Thursday, January 28, 2010

Are you wondering if you may have Celiac Disease?

There are no signs or symptoms that are typical for all people with celiac disease. Signs and symptoms can vary greatly from person to person. People with celiac disease often have general gastric problems, such as diarrhea, abdominal pain and bloating. Some people with celiac disease may have no gastrointestinal discomfort at all. To make matters of diagnosing celiac disease even more challenging, celiac symptoms can also mimic symptoms of other conditions, such as anemia, Crohns disease, gastric ulcers, irritable bowel, parasitic infection, even skin disorders or nervous conditions. It is not uncommon for celiac disease to present itself with symptoms that are vague. These symptoms can include: dental and bone disorders (such as osteoporosis), depression, irritability, joint pain, mouth sores, muscle cramps, skin rash, stomach discomfort, and even tingling in the legs and feet. Having celiac disease results in malabsorption of nutrients. Depending on the degree of malabsorption, the signs and symptoms of celiac disease are different among people, ranging from no symptoms, few or mild signs and symptoms, to many or severe signs and symptoms.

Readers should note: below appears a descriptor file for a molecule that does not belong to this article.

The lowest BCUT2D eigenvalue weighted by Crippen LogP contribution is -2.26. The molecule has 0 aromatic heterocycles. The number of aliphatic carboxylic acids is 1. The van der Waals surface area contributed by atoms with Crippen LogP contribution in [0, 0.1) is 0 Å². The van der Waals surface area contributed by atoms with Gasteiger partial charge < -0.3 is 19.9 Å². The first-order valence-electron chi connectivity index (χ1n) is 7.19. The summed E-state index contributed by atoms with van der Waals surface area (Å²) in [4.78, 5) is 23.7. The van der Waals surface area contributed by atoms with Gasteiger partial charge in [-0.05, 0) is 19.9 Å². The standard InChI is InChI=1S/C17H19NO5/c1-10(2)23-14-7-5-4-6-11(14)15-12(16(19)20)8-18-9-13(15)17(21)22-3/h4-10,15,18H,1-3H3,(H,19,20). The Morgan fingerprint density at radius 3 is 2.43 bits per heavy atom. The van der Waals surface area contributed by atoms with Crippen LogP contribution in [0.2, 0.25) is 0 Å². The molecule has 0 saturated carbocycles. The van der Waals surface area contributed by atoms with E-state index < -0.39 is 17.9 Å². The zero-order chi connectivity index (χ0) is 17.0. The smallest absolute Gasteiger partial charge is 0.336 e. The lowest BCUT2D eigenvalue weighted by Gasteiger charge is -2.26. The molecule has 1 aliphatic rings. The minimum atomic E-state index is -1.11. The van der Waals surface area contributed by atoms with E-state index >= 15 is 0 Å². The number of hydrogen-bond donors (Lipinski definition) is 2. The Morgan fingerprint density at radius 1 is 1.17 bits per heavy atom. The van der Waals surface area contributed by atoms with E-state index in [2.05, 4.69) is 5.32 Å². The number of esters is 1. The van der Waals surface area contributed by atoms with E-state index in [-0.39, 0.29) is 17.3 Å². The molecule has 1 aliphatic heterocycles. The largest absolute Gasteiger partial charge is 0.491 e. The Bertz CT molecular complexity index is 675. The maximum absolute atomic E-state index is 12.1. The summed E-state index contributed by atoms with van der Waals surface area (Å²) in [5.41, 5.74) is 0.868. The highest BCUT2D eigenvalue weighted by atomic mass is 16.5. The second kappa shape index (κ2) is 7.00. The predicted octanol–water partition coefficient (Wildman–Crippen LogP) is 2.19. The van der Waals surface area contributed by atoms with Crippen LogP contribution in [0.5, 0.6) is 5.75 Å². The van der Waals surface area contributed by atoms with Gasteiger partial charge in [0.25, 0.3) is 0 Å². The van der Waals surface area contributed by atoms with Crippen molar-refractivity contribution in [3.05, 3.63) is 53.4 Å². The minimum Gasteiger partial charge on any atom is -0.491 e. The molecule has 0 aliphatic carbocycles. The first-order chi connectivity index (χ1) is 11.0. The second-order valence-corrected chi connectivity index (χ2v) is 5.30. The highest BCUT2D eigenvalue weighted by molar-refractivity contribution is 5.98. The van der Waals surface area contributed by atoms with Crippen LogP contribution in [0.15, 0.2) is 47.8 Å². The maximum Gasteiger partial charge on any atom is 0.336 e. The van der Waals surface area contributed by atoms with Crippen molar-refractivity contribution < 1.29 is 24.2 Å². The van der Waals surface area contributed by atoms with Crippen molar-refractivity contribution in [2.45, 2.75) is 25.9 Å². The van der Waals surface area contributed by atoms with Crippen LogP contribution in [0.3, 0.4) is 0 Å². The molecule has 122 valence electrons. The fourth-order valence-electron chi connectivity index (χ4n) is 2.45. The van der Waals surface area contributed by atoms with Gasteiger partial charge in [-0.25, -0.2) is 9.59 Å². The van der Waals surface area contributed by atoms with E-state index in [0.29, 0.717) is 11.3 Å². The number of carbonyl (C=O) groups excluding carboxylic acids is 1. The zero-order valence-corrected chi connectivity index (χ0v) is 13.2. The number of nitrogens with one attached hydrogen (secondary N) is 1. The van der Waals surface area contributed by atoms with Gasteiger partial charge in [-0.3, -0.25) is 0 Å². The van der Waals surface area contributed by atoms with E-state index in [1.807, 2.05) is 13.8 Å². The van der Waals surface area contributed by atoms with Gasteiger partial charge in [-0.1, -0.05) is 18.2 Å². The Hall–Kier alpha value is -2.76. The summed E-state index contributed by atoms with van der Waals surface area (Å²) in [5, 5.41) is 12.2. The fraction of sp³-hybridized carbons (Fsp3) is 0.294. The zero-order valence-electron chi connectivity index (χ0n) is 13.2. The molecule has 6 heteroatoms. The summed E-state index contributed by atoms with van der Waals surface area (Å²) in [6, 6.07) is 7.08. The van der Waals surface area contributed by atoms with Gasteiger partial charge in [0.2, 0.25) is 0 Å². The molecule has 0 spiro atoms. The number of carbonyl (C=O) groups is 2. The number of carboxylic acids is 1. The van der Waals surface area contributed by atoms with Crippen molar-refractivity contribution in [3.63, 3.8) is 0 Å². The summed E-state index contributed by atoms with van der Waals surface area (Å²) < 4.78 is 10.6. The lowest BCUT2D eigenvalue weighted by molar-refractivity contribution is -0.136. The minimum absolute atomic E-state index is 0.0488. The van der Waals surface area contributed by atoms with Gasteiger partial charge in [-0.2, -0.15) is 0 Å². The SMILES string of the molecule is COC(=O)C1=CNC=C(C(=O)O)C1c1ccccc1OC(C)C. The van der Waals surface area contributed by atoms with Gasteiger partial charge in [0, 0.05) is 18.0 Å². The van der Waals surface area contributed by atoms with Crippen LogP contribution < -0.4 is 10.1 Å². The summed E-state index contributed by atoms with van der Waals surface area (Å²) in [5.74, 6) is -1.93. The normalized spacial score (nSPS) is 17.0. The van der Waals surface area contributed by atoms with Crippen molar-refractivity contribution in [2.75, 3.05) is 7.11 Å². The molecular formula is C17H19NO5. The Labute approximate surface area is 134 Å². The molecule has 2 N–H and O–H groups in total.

Monday, January 25, 2010

From Then Until Now